With the election behind us, the world must now accept a US government with a renewed (or in many respects, initial) mandate and recognize that there is no more "waiting for John Kerry." We should use that to our advantage, as an opportunity to refresh moribund relationships, and an obvious place to start is with the US-EU partnership, as Tony Blair suggested yesterday. I see no better way to begin such a rapprochement than for the US to re-engage the Kyoto process on climate change.
Global warming may lack the urgency of Iraq or the economic impact of trade relations, but it is something that Europe takes very seriously, at both the EU and national levels. In addition, much of the EU's current policy in this area relies on market-based approaches originally advanced by the US, and for which major American corporations are now gearing up.
The Administration's previous dismissal of Kyoto burned political capital in Brussels, Paris and Berlin that might have proved valuable later in the UN Security Council, possibly even forestalling conflict in Iraq. This is water under the bridge, but rejoining the global conversation on climate change now in a serious way would signal a welcome new direction for US foreign policy.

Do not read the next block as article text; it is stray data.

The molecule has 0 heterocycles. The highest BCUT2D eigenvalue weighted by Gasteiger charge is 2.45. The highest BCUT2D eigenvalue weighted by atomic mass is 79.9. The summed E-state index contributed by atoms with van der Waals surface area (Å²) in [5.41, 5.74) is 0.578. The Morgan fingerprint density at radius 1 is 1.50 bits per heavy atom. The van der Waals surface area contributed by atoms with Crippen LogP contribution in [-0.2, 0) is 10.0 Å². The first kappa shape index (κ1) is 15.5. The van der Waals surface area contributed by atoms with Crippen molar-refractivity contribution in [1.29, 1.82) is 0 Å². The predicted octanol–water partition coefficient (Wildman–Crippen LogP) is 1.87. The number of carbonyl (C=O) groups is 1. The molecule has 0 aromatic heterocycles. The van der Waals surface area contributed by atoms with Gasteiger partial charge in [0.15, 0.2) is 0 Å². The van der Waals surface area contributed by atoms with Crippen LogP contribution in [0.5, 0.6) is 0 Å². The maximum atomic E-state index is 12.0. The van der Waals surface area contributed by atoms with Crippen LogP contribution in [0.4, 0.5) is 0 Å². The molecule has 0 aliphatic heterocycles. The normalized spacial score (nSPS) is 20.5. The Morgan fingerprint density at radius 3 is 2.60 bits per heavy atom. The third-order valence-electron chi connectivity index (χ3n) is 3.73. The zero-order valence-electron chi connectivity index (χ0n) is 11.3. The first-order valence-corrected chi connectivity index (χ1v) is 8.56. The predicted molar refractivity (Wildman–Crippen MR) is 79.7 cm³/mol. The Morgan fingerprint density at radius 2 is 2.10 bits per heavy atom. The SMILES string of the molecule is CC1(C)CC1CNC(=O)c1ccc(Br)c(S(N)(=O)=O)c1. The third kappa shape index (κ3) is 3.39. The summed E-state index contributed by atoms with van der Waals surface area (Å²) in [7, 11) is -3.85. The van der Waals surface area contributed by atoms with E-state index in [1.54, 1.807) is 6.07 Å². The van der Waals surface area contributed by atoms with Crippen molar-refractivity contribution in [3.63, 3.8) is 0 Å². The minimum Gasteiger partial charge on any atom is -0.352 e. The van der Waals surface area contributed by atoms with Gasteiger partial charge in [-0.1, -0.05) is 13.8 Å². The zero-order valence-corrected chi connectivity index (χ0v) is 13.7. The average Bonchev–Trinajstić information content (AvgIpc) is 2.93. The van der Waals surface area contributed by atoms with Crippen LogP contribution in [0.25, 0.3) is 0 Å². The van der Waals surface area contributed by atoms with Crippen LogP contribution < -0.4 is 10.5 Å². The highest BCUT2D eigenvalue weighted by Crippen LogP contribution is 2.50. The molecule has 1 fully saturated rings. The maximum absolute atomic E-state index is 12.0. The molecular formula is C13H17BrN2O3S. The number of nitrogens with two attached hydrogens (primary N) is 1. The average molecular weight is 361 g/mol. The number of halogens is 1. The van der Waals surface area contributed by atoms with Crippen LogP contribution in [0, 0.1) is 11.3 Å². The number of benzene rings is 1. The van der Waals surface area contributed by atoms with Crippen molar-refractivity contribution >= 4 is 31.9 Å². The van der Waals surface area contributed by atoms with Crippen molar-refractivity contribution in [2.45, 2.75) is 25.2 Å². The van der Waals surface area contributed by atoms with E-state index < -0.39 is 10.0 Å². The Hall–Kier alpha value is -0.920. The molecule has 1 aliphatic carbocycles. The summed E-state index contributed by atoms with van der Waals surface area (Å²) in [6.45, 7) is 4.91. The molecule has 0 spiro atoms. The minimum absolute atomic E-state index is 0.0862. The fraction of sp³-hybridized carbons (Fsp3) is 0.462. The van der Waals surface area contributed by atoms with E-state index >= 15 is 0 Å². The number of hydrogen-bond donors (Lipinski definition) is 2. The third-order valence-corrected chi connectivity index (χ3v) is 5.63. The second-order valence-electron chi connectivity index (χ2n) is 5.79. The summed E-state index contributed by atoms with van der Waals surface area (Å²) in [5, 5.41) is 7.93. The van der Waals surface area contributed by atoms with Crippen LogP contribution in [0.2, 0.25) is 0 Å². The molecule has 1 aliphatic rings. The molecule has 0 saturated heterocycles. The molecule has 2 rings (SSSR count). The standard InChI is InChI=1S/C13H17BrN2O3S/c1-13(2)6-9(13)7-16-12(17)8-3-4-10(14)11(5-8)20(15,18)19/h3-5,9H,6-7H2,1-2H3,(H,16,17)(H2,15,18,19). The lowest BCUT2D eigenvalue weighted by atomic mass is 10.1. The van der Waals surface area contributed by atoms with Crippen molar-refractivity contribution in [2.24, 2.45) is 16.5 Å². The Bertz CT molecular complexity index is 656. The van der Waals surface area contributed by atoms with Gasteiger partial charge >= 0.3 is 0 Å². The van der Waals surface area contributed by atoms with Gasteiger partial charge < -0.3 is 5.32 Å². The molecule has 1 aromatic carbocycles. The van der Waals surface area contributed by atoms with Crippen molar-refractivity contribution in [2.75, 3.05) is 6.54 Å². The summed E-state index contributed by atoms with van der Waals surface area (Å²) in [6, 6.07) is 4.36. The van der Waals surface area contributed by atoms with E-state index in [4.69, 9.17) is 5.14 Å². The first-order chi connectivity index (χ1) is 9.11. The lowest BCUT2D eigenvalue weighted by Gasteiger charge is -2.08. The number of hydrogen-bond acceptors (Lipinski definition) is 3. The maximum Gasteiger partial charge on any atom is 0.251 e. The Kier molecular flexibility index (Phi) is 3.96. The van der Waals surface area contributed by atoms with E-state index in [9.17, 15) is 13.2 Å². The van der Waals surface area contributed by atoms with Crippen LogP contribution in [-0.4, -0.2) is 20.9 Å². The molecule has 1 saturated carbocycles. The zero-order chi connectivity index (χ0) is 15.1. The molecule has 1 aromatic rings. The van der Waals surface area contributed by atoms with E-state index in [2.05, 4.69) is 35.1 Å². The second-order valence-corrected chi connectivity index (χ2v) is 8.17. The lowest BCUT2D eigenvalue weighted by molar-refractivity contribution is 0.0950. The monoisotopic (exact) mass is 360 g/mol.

Nor would that necessarily require ratifying the present Kyoto Treaty, which is probably not politically feasible under any president, Republican or Democratic. Kyoto is, after all, only a starting point on a long journey, and discussions on its successor will be even more important and challenging, since they will need to bring in both the US and the large, rapidly growing economies of the developing world, in order to be meaningful.
At this point you may be wondering what I'm smoking, and I admit I'm suggesting a fairly optimistic scenario. But there is a long history of US presidents doing surprising things when they feel comfortable with their base of support, as George W. Bush now must. If he's looking for an olive branch to hold out to Europe, climate change would be a great choice.